Built by the Dominion Bridge Company, the exhibition hall was designed by Ottawa architect Moses E. Edey. His design was inspired by the Crystal Palace in London. It is composed of a series of large steel arches, large glass windows, pressed metal ornaments, and a column-free open space. This late-Victorian exhibition hall was named after former governor general Lord Aberdeen, a supporter of the agricultural fair movement and farmer’s markets. Initially, the hall was mainly used for agricultural shows, thus its nickname ‘the cattle castle’. It is one of the last exhibit halls of the 19th century still standing and in use today – a testament to Ottawa’s agricultural tradition.
An ice rink was built in the pavilion in 1902 by the Ottawa Hockey Club (now the Ottawa Senators). The pavilion hosted the team’s 1904 full season and the Stanley Cup Challenge.
The structure adapted to become an important military facility in wartime serving as home to Lord Strathcona’s Horse in the Boer War, and to the Princess Patricia’s Canadian Light Infantry, the Cameron Highlanders of Ottawa, and the 4th Princess Louise Dragoon Guards during the First World War.
In 1973, the City of Ottawa took over site management. The pavilion, designated as a Heritage structure under the Ontario Heritage Act in 1982, was later recognized as a National Historic Site of Canada in 1983 although it required significant restoration work. By 1991 it was closed to the public and threatened by demolition. Ottawa City Council reversed its decision to demolish the hall and a newly restored structure opened in 1994.
At the turn of the new millennium, the Aberdeen Pavilion was chosen by the Royal Architectural Institute of Canada as one of the top 500 buildings built in the last millennium. The 2012-2014 revitalization project further enhanced the significance of the building by tying together the dynamic modern facilities and the community’s history.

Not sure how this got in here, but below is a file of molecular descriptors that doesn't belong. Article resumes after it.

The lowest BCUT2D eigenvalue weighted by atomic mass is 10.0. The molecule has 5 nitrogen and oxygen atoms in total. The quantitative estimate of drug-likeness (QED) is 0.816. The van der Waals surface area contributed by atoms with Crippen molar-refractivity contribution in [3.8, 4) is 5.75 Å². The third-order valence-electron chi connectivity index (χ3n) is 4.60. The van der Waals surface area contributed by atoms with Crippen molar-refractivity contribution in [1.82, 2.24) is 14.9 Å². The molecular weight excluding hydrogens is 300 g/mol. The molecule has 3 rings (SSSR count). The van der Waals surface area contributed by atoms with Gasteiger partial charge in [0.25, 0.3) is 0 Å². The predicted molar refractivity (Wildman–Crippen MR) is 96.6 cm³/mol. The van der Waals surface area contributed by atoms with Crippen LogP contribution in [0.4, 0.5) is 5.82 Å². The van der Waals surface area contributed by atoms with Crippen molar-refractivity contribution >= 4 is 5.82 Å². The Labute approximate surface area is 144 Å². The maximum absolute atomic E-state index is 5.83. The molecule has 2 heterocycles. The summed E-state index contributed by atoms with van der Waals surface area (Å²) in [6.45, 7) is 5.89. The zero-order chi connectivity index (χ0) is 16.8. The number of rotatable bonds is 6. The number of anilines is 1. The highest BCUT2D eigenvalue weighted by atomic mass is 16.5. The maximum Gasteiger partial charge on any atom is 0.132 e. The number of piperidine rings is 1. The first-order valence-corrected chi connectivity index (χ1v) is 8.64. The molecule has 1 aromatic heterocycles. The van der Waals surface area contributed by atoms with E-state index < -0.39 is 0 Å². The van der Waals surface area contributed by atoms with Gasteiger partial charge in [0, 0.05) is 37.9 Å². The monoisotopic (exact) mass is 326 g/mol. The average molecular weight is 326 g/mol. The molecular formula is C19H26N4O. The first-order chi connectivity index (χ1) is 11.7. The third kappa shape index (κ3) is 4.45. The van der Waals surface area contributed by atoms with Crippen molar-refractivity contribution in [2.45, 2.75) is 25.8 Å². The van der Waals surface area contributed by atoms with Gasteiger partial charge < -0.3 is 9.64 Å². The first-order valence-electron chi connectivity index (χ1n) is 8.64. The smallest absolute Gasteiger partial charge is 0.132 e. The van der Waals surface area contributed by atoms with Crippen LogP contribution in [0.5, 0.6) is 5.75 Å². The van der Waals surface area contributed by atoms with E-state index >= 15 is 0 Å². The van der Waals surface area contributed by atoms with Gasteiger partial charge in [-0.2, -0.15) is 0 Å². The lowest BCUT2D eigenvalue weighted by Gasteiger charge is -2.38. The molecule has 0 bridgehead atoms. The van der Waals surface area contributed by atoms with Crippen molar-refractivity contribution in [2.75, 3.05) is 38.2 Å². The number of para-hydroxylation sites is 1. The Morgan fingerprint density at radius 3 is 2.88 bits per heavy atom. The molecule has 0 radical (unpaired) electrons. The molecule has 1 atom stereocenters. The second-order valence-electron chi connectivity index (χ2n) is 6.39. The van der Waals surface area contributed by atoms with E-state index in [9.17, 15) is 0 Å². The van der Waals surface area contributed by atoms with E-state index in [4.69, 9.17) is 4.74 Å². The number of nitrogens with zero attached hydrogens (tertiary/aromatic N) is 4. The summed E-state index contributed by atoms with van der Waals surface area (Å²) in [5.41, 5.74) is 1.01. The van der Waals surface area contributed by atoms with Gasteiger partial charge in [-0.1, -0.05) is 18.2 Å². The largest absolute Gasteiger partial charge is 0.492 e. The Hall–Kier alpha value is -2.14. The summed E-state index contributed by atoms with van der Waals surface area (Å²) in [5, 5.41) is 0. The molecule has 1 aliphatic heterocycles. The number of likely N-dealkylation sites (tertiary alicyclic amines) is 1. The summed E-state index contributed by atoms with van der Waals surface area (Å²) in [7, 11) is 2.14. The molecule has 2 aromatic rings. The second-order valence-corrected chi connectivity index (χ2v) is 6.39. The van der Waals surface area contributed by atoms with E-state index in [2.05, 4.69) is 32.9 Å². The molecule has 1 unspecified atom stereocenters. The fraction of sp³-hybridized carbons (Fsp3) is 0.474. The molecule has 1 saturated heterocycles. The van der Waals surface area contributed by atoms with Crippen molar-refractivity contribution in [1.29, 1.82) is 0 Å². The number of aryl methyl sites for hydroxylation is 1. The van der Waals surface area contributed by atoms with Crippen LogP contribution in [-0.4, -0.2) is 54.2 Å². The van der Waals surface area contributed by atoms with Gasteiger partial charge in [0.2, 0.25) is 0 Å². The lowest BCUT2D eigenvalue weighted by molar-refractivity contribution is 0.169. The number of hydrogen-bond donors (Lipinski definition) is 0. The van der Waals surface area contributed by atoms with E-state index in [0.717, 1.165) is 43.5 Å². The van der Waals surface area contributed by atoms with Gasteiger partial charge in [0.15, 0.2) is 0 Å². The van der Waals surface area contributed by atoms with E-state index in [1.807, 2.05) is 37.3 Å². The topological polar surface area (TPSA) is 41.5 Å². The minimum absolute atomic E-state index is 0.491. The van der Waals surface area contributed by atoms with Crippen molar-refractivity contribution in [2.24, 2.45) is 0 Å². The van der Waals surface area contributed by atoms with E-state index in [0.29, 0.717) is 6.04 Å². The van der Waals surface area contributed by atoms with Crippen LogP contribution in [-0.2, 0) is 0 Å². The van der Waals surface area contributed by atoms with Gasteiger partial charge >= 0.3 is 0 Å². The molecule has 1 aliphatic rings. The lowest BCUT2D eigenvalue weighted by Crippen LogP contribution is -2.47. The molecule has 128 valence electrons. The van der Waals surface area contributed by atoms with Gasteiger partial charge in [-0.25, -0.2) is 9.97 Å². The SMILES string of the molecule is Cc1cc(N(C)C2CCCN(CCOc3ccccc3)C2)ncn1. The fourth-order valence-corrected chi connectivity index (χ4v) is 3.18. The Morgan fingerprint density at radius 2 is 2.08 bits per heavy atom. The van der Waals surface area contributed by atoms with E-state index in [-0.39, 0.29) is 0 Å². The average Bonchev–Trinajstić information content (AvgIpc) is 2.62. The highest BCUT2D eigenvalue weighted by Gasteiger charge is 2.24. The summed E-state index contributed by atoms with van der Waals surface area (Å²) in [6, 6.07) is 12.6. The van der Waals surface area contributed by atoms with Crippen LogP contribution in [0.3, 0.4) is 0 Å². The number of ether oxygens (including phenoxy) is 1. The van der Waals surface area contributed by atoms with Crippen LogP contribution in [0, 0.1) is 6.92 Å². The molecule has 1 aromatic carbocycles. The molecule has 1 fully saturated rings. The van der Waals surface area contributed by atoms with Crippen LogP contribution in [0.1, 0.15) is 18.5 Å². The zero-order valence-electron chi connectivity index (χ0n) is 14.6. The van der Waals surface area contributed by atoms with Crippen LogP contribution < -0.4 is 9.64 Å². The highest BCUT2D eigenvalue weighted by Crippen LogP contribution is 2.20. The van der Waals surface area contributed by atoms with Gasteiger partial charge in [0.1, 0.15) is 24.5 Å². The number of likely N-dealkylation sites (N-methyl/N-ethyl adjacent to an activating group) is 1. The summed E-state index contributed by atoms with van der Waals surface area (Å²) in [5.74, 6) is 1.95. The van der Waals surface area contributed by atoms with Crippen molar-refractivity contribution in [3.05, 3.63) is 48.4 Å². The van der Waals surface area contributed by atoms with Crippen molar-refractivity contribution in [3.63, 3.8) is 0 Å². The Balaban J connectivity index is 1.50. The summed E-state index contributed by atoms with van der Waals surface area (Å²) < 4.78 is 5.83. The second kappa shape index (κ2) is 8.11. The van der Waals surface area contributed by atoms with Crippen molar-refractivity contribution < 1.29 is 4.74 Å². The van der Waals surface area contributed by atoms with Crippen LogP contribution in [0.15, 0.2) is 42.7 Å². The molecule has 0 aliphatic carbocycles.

See more images dating from 1888 to 2015 from the Aberdeen Pavilion display.
The 1998 Ice Storm - A Terrible Beauty
During the winter of 1998, a stat of emergency was declared as the region was battered by an ice storm of unprecedented ferocity. A Terrible Beauty [ PDF - 2.2 MB] highlights the efforts of community members that brought the people of Ottawa together to provide safety, shelter, food, and security during a catastrophic weather event.
The exhibition was prepared by the City of Ottawa Archives with contributions of various media outlets and presented at City Hall Art Gallery from September 24 to October 26, 2003.
Time Traveller App
Inspired by Canada's 150th anniversary celebration, the City of Ottawa Archives created Time Traveller—a mobile app providing access to Ottawa’s history and its landmarks. The app allows you to travel through time to discover places, events and people that shaped the City of Ottawa since Confederation. Using the interactive map, users choose a story based on a location, a timeline or a random story.
Due to ever changing technology, the app is no longer supported. The app will be sunsetted on both platforms by the end of 2021.
If you are interested in learning more about the app, please contact us.